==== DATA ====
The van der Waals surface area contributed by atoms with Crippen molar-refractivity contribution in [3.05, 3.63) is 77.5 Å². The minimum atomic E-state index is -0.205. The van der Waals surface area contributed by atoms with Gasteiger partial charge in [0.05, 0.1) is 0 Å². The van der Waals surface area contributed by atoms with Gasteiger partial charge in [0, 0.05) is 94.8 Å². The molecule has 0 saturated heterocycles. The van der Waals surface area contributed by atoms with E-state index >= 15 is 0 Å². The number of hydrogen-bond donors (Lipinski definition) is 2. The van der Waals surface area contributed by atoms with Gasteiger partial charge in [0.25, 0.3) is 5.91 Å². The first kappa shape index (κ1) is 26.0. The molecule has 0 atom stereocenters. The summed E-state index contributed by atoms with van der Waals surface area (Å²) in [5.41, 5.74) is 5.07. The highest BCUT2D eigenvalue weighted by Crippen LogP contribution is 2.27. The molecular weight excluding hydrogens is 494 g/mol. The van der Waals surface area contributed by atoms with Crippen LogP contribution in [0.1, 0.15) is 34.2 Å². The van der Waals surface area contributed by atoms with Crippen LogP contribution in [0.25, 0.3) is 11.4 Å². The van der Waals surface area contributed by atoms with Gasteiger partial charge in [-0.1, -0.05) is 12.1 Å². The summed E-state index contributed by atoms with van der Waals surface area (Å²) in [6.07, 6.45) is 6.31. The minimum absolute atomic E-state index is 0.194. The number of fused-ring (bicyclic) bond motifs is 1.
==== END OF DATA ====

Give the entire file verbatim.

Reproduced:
The van der Waals surface area contributed by atoms with Crippen molar-refractivity contribution in [3.05, 3.63) is 77.5 Å². The minimum atomic E-state index is -0.205. The van der Waals surface area contributed by atoms with Gasteiger partial charge in [0.05, 0.1) is 0 Å². The van der Waals surface area contributed by atoms with Gasteiger partial charge in [0, 0.05) is 94.8 Å². The molecule has 0 saturated heterocycles. The van der Waals surface area contributed by atoms with E-state index >= 15 is 0 Å². The number of hydrogen-bond donors (Lipinski definition) is 2. The van der Waals surface area contributed by atoms with Gasteiger partial charge in [0.25, 0.3) is 5.91 Å². The first kappa shape index (κ1) is 26.0. The molecule has 0 atom stereocenters. The summed E-state index contributed by atoms with van der Waals surface area (Å²) in [5.41, 5.74) is 5.07. The highest BCUT2D eigenvalue weighted by Crippen LogP contribution is 2.27. The molecular weight excluding hydrogens is 494 g/mol. The van der Waals surface area contributed by atoms with Crippen LogP contribution in [0.1, 0.15) is 34.2 Å². The van der Waals surface area contributed by atoms with Crippen LogP contribution in [0.25, 0.3) is 11.4 Å². The van der Waals surface area contributed by atoms with Gasteiger partial charge in [-0.1, -0.05) is 12.1 Å². The summed E-state index contributed by atoms with van der Waals surface area (Å²) in [6.07, 6.45) is 6.31. The minimum absolute atomic E-state index is 0.194. The number of fused-ring (bicyclic) bond motifs is 1.